Minnesota has made significant strides forward in working on preventative measures for alcohol- and drug-related crimes, including our drug court initiatives, restorative justice, Minn. Stat. § 609.15, staggered sentencing and other rehabilitative programs. These programs are designed to sanction, as well as to correct, behavior and aid individuals accused of alcohol- and drug-related crimes in becoming productive members of society. These programs were established because the traditional criminal justice system is not producing the most desirable long-term results in a growing number of cases. Recidivism is extremely high in alcohol- and drug-related cases where the underlying chemical health and addiction issues are not treated in an appropriate manner. With treatment, recidivism rates tend to drop. Minnesota has become a national leader in these preventative initiatives. The mandatory minimum provided for in Minn. Stat. § 152.025, subd. 3(b), and Minn. Stat. § 152.026 runs directly counter to what Minnesota has been trying to accomplish in terms of rehabilitation and diversion to reduce recidivism. Sentencing Bluhm to 6 months’ imprisonment runs directly counter to what Minnesota has been trying to accomplish.
ANDERSON, Paul H., Justice (concurring).
I join in the concurrence of Justice Gilbert.
HANSON, Justice (concurring).
I join in the concurrence of Justice Gilbert.
 The mandatory sentences in sections 152.021 through 152.023 require commitment to the commissioner of corrections. Like section 152.025, the mandatory sentence in section 152.024 may involve commitment to a local correctional authority.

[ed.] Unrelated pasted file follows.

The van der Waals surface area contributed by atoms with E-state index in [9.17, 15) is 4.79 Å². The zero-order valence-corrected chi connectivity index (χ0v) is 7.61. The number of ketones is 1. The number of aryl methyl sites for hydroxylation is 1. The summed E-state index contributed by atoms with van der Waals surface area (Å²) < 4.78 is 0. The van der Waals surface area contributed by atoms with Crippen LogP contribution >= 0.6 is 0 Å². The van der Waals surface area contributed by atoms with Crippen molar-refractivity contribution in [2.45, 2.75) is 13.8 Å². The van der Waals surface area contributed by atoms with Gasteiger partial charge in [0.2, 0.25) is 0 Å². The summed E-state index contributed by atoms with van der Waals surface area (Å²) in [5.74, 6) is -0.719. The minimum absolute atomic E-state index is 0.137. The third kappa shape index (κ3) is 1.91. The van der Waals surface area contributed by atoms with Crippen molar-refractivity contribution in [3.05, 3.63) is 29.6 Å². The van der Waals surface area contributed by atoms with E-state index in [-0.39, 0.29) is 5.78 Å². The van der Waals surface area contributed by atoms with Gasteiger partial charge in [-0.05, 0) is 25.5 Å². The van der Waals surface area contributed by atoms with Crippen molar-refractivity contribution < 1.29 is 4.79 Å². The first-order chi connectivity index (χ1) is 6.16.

It is permissible for a sentencing court to impose the six-month mandatory sentence as a condition of probation on a stayed felony sentence as the court did in this case. See Minnesota Sentencing Guidelines cmt. II.E.02 (stating that “[w]hen the mandatory minimum sentence is for less than one year and one day” the minimum sentence may be satisfied by “any incarceration[,] including time spent in local confinement as a condition of a stayed sentence”).
 This case does not overrule our well-established principle that where there is any ambiguity in a sentencing statute, the ambiguity should be resolved in favor of the defendant.
 The cost of incarcerating drug offenders in prison, not counting local jail costs, has been projected to be $44,995,784 in 2004 and totals over $463,000,000 through the year 2012. See Minnesota Sentencing Guidelines Commission, Report to the Legislature on Drug Offender Sentencing Issues 31 (2004). The average cost of incarceration in Minnesota funded by the legislature has been reported to be $80.52 per day or $29,389.80 per inmate per year. Id. at 30. In 2002, 3,424 individuals were sentenced for felony drug convictions in Minnesota, up from 1,830 in 1992. Id. at 14. In 2002, the fifth-degree drug charges amounted to 1,869 of the total. Id. at 15. When federal funding and grants are added in, the annual cost of incarceration may exceed $40,000 per inmate per year.
 See, e.g., Steven Belenko, Research on Drug Courts: A Critical Review, 2001 Update (2001); U.S. Department of Justice, Defining Drug Courts: The Key Components (January 1997), available at http://www.ojp.usdoj.gov/dcpo; John Braithwaite, Restorative Justice and a New Criminal Law of Substance Abuse, 33 Youth & Soc’y 227, 227-248 (2001); Aubrey Fox and Greg Berman, Going to Scale: A Conversation About the Future of Drug Courts, Minnesota Court Review, Fall 2002, at 4. Minnesota currently has 7 drug courts: 5 for adults: (Hennepin, Ramsey, Stearns, Dodge and St. Louis counties) and 2 for juveniles: (Ramsey and Dodge County).